We help employees share knowledge and ideas. And we try and practice what we preach!

Through our consulting work, and building and running a software platform, we think hard about the trends, lessons learned and success factors we observe that support our belief that groups of people work, learn and deliver real ‘value’ when given the freedom to informally collaborate and share their ideas and work through networked computing.


Recent areas we’ve researched and written about:

5 new skills for today’s trainer

Twitter, Bring your Own Device, Social Business…organisations, IT and employee attitudes and expectations have transformed over recent years. Has the Training Department kept up?
Read the briefing.

Making SharePoint Social

SharePoint is pretty much a de facto ‘OS’ for organisations. But its not instinctively a ‘social’ platform. What does SharePoint need to make it ‘sing’?
Read the briefing.

Designing for collaboration?

How we can design work to be more collaborative using social business software?
Read the briefing.

Rebooting the Training Department

Over the last few years Employees work and learn with better tools, and in broader contexts. Has the Training Department kept up?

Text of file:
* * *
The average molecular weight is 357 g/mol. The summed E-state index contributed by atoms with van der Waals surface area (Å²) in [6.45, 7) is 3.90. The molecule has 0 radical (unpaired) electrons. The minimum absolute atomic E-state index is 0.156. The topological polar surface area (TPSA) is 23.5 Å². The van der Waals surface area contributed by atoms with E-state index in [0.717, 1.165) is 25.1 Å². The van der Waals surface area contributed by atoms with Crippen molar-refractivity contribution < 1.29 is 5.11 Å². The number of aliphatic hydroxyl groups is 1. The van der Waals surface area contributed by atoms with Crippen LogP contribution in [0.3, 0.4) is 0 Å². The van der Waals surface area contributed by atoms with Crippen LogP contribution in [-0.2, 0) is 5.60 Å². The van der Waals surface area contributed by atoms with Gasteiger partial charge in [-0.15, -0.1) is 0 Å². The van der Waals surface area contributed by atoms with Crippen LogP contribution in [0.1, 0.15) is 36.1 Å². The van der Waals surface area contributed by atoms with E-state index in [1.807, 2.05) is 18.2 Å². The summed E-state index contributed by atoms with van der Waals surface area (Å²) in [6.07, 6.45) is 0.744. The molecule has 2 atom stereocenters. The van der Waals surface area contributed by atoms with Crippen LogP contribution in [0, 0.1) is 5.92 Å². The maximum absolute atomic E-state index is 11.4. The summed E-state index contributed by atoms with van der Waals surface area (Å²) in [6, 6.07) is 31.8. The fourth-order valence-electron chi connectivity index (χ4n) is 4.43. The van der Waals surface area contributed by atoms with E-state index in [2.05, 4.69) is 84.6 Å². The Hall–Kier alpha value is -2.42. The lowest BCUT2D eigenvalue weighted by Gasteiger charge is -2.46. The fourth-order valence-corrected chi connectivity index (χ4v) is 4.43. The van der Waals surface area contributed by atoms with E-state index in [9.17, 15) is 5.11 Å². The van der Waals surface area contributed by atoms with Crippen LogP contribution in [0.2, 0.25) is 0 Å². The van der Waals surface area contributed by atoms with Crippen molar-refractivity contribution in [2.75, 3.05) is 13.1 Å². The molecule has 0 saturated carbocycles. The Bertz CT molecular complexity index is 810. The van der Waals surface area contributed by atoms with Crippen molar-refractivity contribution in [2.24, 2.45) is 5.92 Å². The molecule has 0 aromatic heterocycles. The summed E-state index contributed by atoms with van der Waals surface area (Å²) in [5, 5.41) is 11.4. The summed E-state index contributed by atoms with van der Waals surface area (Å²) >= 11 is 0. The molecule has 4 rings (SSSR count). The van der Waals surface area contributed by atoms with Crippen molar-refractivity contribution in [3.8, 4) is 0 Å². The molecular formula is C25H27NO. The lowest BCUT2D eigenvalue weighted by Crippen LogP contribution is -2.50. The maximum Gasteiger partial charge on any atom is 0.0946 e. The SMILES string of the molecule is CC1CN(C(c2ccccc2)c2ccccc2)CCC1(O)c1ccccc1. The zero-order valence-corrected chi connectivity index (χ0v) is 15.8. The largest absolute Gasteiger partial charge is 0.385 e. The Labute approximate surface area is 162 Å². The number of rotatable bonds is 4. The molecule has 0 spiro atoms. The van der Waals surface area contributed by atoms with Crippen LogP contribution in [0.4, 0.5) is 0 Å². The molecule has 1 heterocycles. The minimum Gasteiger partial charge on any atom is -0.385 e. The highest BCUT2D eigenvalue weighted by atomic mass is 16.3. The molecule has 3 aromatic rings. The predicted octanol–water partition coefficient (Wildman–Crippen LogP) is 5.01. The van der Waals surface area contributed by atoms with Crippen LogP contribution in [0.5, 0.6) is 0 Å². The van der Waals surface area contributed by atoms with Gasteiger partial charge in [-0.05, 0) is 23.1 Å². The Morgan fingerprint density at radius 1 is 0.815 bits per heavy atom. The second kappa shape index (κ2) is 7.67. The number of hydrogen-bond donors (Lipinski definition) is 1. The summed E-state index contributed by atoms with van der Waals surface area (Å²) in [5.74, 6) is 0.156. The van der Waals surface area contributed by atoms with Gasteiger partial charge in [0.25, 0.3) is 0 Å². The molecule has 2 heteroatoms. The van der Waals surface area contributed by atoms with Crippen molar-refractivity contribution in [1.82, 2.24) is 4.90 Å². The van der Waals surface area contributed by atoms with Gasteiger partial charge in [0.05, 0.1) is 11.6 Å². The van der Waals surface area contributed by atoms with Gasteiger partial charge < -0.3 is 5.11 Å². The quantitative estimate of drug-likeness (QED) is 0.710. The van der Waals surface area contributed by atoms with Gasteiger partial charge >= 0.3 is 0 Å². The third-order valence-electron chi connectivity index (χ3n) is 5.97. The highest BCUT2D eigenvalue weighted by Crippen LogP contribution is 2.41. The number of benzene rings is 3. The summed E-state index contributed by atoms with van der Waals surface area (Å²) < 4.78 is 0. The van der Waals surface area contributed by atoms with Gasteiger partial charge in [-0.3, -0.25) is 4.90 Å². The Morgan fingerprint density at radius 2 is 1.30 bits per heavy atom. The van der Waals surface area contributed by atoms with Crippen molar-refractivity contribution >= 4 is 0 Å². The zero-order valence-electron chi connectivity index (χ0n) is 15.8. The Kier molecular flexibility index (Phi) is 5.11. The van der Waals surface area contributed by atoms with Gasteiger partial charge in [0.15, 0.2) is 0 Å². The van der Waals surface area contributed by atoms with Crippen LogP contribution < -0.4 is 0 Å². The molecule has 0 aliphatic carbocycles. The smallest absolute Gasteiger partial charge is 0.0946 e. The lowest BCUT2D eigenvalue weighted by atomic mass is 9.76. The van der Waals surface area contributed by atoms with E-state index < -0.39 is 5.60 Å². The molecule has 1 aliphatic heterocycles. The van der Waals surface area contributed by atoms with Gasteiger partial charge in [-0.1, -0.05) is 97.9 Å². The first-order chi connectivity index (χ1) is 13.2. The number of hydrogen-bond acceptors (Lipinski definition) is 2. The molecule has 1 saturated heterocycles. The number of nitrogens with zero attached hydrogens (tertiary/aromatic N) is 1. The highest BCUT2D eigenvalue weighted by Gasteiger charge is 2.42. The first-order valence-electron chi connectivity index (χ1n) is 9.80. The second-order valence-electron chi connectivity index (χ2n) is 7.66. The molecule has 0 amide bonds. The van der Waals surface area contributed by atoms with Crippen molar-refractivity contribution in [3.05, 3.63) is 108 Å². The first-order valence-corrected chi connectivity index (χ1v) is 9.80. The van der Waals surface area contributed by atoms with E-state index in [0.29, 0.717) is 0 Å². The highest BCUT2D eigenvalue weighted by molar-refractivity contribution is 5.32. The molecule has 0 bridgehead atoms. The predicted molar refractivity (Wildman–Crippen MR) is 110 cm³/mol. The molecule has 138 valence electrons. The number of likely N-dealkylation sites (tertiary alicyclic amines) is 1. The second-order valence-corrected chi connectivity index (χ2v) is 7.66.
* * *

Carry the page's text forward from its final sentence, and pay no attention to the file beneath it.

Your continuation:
Read the briefing.

How we see the world (of work)

More broadly, we’ve developed several ‘lens’ that we use to frame and shape our thinking and work.

Return on Attention

A measure of how effectively an activity delivers some business value, measured against the time the employee spent on it. I think it’s an interesting ‘lens’ in which to evaluate and design software.

Jobs to be Done

Jobs to be Done is a Harvard Business School technique for evaluating products and services by examining what customers really ‘hire’ a product to do, rather than the preconception of its designers. It’s a great way to analyse and design technology for ‘real people’.

Data driven Design

Using data to drive decisions about appropriate technology and features.
A model I like to use are ‘cow paths’ – the informal ‘short cuts’ people take to get to information in a site, subverting carefully designed ‘official’ organisational and information hierarchies.
Tracking User activity and basic research (calling people up, micro-surveys, etc.) helps reveal these otherwise hidden interactions in websites.
For an organisation, these unexpected short cuts reveal unintended use of tools, undiscovered ‘Jobs to be Done’, process workarounds, and even just straightforward misunderstandings.

IT is a fashion business.

There’s always something new.
Corporate IT is undergoing a major change with the introduction of tablets and phones, but many vendors are focused on just delivering content to today’s iPads etc. and are missing a wider issue around how tablets change the context of how employees are interacting with devices.

While projects should support accessible standards as a baseline, I think there is a wider requirement to consider the change in context – how mobile devices are changing the employee interaction; smaller slices of attention, more reflective reading, etc.